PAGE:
About this blog

This Blog is named after an ancient gnoseological riddle which hints hidden, disseminated, omnipresent wisdom.
I invite you to search, listen and observe with me for "the word of tree, whisper of stone, and humming together of the abyss and stars."


What cannot be bought

A wedge from an apple on a slice of bread. This simplest of fares reminds me of my most delicious lunches. I shared them with my maternal grandfather while tending to his beloved orchard. He attempted to initiate me into the mysteries of orcharding, caring for trees, even the miracles of grafting. I was too young to really learn anything. But it did instill in me a great respect for trees and for the craft of orchard-tending. Yet, best memory for me was our lunches: bread and apples and two-three grains of salt which made this simple meal burst into fireworks of flavors.
    Since that time I have eaten some exquisite, expensive and exotic meals. During my study in Edinburgh, I represented my Czech denomination at the General Assembly of the Church of Scotland and was invited by His Grace, Lord High Commissioner, to the Royal Banquet in the Palace of Holyroodhouse. I have also eaten in Michelin-grade restaurants as well as in some exotic eateries around the world, but no gastronomic experience could get even close to this simple slice of bread with few slices of apple and grains of salt which we ate together in the orchard.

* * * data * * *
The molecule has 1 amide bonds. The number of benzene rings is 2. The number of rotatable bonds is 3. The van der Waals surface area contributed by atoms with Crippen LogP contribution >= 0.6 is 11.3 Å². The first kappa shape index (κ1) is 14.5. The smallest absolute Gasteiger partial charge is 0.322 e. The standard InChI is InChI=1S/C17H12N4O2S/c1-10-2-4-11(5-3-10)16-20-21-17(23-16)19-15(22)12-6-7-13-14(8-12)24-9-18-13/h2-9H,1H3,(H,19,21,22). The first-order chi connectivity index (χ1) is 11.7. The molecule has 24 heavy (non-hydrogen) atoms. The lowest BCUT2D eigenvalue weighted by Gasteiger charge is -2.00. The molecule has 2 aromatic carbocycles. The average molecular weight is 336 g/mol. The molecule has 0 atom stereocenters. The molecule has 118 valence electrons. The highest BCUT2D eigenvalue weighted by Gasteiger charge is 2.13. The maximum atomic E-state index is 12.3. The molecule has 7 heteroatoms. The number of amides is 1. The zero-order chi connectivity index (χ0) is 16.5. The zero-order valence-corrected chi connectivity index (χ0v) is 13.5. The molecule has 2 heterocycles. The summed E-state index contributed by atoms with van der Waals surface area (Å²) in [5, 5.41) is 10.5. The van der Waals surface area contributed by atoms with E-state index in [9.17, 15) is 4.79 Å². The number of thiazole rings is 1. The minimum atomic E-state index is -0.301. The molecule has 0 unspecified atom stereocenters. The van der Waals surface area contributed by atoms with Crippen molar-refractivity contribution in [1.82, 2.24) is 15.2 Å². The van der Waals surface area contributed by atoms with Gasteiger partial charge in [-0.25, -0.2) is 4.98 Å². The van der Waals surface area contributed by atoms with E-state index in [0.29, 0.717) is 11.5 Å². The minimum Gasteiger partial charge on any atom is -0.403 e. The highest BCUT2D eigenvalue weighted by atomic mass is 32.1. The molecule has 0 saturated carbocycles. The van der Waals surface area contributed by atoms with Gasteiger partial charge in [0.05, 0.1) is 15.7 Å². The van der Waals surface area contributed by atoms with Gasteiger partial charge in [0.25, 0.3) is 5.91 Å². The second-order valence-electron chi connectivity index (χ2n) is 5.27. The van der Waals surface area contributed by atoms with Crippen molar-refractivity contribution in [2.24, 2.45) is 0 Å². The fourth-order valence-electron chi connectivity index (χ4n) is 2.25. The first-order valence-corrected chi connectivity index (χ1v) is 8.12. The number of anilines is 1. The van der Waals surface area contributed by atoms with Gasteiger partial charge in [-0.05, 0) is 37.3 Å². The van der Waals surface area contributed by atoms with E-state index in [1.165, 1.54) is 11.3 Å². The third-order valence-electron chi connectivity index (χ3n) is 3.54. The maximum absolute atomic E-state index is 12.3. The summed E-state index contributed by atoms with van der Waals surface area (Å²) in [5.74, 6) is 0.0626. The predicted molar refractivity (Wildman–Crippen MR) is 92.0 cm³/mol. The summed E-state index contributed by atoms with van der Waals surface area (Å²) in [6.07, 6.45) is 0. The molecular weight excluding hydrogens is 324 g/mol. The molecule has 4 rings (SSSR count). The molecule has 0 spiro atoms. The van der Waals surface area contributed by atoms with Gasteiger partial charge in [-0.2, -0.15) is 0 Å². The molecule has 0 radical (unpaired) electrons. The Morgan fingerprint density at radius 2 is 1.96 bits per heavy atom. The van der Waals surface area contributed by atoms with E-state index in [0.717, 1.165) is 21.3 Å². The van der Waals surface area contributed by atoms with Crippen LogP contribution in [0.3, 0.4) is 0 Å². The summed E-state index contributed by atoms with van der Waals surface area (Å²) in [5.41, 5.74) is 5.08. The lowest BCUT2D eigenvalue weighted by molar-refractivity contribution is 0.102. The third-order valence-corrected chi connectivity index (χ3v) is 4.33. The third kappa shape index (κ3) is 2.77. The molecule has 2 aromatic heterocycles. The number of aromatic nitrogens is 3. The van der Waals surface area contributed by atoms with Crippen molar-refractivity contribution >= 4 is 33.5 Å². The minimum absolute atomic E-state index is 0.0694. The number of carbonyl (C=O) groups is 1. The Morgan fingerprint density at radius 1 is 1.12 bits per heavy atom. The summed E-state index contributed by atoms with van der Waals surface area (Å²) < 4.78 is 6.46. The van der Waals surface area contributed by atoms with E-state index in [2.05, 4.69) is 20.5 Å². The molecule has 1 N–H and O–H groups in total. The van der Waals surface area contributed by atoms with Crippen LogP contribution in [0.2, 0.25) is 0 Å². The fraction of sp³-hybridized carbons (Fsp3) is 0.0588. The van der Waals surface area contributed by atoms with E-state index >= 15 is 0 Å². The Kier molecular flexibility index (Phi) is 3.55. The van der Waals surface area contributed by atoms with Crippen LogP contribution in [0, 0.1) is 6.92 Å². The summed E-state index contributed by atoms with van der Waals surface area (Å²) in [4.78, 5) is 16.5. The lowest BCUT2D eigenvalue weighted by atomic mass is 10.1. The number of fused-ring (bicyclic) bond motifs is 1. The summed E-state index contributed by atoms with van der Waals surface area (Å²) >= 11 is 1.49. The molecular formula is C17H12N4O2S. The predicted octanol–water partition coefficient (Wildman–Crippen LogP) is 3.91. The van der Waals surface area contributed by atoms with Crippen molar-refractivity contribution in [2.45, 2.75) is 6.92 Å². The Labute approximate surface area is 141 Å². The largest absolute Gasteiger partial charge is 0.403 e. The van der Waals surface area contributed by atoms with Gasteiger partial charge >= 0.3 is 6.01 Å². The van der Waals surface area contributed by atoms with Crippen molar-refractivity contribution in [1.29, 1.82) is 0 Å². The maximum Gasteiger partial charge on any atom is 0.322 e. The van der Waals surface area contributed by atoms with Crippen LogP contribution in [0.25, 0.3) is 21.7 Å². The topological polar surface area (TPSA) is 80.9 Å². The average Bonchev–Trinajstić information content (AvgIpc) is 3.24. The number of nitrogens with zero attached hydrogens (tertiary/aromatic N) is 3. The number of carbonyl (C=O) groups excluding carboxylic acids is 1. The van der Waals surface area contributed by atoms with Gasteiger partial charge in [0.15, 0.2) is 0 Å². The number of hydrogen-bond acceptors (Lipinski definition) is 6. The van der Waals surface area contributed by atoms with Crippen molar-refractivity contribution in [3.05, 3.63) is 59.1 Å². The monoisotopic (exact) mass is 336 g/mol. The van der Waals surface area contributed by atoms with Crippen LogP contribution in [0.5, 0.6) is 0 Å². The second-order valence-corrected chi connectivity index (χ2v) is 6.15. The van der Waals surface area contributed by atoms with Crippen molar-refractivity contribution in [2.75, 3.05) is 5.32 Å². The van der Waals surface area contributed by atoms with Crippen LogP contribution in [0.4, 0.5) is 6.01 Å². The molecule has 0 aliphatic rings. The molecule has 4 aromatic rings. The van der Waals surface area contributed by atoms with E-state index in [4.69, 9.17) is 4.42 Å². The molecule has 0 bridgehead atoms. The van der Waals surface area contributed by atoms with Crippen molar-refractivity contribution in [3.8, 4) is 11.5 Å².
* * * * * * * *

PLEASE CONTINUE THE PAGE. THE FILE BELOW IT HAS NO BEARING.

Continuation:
I am certain you share some similar experiences, if not gastronomical, then in some other aspects of your lives. As we continue investigating Mahatma Gandhi’s Seven  Blunders of the World, this Sunday we will ponder “Pleasure without Conscience.” And we will again try to approach our theme from the positive angle, searching together for what establishes genuine pleasure, and how heaven-ordained it is that pure pleasure is often very simple and cannot be bought.

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